Origins: The Addams Family

Let’s get one thing out of the way first:

You’re welcome. Good luck getting it out of your head (chuckles fiendishly).


So yeah, there’s a new Addams Family movie coming out. Among the many voices bringing the characters to life this time around are Poe Dameron as Gomez, Will from Stranger Things as Puggsley, Snoop Dogg from Compton as Cousin Itt, and Charlize Theron from, well, everywhere as Morticia. And of course, it wouldn’t be an Addams Family movie or Addams Family anything without that loveable (or annoying, depending on who you ask) earworm of a song.

But how did this comically fiendish family start? It wasn’t with the TV series. Oh, no, the Family’s origins go back much futher.

Before we look at all that, though. here’s the trailer for the new movie:

I think it looks cute, quite honestly. It also looks like they took some style cues from Tim Burton, but I digress.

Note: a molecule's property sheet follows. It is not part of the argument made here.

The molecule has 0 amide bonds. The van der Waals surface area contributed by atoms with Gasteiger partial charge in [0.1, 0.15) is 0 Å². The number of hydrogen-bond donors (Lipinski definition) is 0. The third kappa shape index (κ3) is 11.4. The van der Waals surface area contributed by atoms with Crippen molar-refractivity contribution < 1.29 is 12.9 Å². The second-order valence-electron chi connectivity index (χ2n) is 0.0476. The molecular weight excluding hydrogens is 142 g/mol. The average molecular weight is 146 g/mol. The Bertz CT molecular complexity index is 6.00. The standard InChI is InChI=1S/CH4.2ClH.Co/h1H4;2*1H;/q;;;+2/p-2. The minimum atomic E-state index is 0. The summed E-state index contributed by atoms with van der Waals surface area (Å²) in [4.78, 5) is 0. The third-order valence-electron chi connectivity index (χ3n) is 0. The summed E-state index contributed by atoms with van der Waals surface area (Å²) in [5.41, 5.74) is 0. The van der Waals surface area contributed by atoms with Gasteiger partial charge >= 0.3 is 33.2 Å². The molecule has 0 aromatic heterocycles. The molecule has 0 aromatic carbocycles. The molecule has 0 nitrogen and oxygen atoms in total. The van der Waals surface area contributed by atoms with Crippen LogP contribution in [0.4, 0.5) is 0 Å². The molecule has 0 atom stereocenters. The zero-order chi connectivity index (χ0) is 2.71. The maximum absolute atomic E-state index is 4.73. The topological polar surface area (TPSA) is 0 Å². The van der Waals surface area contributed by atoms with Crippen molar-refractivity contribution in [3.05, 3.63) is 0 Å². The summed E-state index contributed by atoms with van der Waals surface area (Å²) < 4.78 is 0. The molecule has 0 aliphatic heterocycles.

The Addams Family is the brainchild of Charles Addams, who first dreamed up the characters in 1938. Addams was a talented artist whose first cartoon of a window washer was published in the New Yorker in 1932, which, according to Neatorama, earned him seven dollars and fifty cents. Addams struggled as an artist for a few years, working as a touch-up man for True Detective.

Addams moved into designing covers for the New Yorker, painting sixty-eight over his lifetime. He also was a prolific cartoonist for the magazine, contributing around 1,300 panels over his career. Addams was a fun guy with a fascination with mixing the mundane and the macabre. When the Addams Family started, they were a lot of standalone, one-off single panel cartoons. The characters didn’t even have names, but they were all there.

The first Addams Family cartoon, published in the New Yorker on February 6, 1938. (The Paley Center For Media)